Postpartum questionnaires were returned by 949 (79%) of 1198 women. These women constitute the study population, which has been described in a previous publication [5
]. Baseline maternal characteristics of responders and non-responders to the postpartum questionnaire were similar in most respects although women who did not return their postpartum questionnaires were slightly younger (mean age, 28.6 vs. 29.8 yr.), less educated (mean educational level, 14.3 vs. 15.8 yr.) and more likely to have given birth by Caesarean section (17.7% vs. 12.0%). There was no difference in the proportion of responders between the perineal massage and control groups.
Urinary incontinence was experienced by 22.3% of women before pregnancy, 65.1% during the third trimester, and 31.1% three months after delivery. Table details the frequency of urinary incontinence before, during and after pregnancy in women delivering by Caesarean section or having a first or a subsequent vaginal birth. Only 10 women were delivered by Caesarean after a previous vaginal birth; we excluded them from further analysis, since they were too few to provide reliable estimates of effect. The proportion of primiparous women delivered by Caesarean who experienced urinary incontinence before (16.3%) and during pregnancy (55.8%) was similar to that of primiparous women who delivered vaginally (16.1 and 58.9%, respectively.) Postpartum though, 31.2% of women were still incontinent after vaginal births compared to only 11.5% of women after Caesarean (OR 3.48, 95% CI 1.85, 6.54.) Of women expecting a first vaginal birth who remained continent during pregnancy, 20.6% were incontinent after vaginal delivery compared to only 6.6% after Caesarean (OR 3.64, 95% CI 1.07, 12.34). Most (81.8%) of the women with postpartum urinary incontinence were already incontinent before giving birth: 40.3% (119/295) were already incontinent before pregnancy, 40.7% (120/295) developed incontinence by the third trimester, and 18.0% (53/295) between study enrolment and completion of the postpartum questionnaire (third trimester data missing for a few individuals.
Urinary stress incontinence before, during and 3 months after pregnancy in 835 women delivering vaginally without or with a previous vaginal birth, and in 104 primiparous women delivering by Caesarean.*
Urinary incontinence occurred at least daily in 26/835 (3.11%) of women after vaginal birth and in 1/114 (0.88%) following Caesarean birth (risk difference 2.2%, 95% CI 0.2%, 4.3%). However, compared to those delivering by Caesarean, women delivering vaginally were more likely to have at least daily incontinence before (2.0% vs. 0.9%) and during (10.5% vs. 8.8%) the pregnancy, not just after giving birth (NS).
New onset of urinary incontinence during pregnancy was more frequent in parous compared to nulliparous women (OR 1.95, 95% CI 1.42, 2.67). However maternal age, body mass index, weight gain during pregnancy, or factors potentially related to connective tissue properties, such as hair colour and stretch marks (data not shown) did not help to predict which women would develop urinary incontinence during pregnancy.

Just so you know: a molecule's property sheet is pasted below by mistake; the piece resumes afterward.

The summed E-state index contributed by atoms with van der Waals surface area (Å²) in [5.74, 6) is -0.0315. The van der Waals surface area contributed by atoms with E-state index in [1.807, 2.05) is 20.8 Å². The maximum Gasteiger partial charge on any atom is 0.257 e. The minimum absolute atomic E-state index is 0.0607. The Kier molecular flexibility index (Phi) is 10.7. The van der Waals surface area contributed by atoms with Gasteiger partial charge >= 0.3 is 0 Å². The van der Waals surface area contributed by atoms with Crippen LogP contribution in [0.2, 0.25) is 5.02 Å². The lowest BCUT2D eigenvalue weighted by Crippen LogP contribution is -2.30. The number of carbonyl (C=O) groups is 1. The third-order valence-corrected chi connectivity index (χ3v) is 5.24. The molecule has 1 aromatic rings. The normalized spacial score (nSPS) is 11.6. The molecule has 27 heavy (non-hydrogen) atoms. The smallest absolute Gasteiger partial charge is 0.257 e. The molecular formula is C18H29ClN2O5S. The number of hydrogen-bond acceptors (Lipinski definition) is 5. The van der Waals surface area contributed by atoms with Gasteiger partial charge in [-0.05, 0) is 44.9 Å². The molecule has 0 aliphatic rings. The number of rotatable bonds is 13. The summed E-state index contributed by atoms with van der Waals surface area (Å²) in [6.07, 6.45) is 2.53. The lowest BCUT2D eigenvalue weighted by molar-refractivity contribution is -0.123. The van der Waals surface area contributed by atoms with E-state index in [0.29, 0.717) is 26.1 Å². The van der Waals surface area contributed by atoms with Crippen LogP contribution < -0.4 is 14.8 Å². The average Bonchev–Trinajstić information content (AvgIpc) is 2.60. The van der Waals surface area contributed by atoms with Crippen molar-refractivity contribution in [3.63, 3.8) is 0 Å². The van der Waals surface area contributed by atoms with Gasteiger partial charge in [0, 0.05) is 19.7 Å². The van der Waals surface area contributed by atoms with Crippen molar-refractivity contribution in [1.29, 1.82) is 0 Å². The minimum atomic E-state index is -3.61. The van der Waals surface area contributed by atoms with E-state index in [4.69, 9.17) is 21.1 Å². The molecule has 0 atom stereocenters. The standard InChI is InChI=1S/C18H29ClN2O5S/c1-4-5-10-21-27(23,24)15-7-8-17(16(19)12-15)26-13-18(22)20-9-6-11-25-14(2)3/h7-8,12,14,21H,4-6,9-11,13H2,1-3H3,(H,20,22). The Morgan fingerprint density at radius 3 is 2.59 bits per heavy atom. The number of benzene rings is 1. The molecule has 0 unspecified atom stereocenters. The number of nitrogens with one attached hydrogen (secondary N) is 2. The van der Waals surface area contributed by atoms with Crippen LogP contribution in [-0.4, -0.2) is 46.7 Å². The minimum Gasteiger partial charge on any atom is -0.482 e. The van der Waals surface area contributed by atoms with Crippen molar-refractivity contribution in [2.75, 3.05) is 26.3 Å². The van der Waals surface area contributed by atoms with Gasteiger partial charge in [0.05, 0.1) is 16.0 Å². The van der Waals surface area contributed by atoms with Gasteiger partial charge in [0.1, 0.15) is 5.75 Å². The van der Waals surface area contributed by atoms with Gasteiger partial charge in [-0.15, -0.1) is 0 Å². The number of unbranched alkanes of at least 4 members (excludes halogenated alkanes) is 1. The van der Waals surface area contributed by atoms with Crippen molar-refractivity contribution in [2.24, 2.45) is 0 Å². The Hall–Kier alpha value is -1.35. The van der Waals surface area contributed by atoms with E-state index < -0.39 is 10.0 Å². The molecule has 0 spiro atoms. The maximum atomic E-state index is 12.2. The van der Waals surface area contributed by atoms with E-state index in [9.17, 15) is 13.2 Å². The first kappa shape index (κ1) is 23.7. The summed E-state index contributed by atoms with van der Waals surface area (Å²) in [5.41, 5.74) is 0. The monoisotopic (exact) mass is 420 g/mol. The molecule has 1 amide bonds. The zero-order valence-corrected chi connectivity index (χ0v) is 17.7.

Postpartum urinary incontinence (three months after delivery) was independently associated with incontinence present before becoming pregnant and incontinence beginning during pregnancy (Table ), even among women undergoing Caesarean birth. Postpartum urinary incontinence was associated strongly with high prepregnancy body mass index (7% for each unit of body mass index). Once pre-pregnancy incontinence was taken into account, parous women were not more likely than nulliparous women to be incontinent postpartum (see stratified analysis, Table ). Caesarean section was protective (Table ). The following factors were not significantly associated with postpartum urinary incontinence in adjusted (multivariate) models: age, weight gain during pregnancy, baby's weight, previous vaginal birth, randomization group (massage or control), type of delivery, epidural anesthesia, duration of second stage of labor, episiotomy (Table ) or degree of perineal trauma or periurethral tears (data from this model not shown).
Risk factors for any urinary incontinence three months postpartum
Proportion of women with urinary incontinence 3 months postpartum
We repeat these analyses with 'incontinence at least weekly' instead of 'any incontinence' as the outcome; the same predictors were significant. Too few subjects had incontinence at least daily (n = 27) for stable estimates of odds ratios. Analyses restricted to women having a first vaginal birth yielded the same predictors as analysis with all parities combined.
Incontinence worse after delivery than in the third trimester occurred in only 9.7% (91/943) of women. Worse incontinence occurred in 3.5% (4/114) of women after Caesarean (adjOR 0.28, 95% CI 0.09,0.85) compared with 10.5% (87/829) after vaginal delivery. Maternal body mass index (adjOR 1.06 per unit of BMI, 95% CI 1.01, 1.11) was significantly associated with worsening of incontinence peripartum. Worsening tended to be more likely after forceps deliveries (adjOR 1.83, 95% CI 0.99,3.37) than after vacuum extraction (adjOR 1.33, 95% CI 0.73,2.42) or spontaneous delivery. Maternal age, baby's weight, length of the second stage, episiotomy, periurethral lacerations and degree of perineal trauma did not predict significant peripartum worsening of urinary incontinence.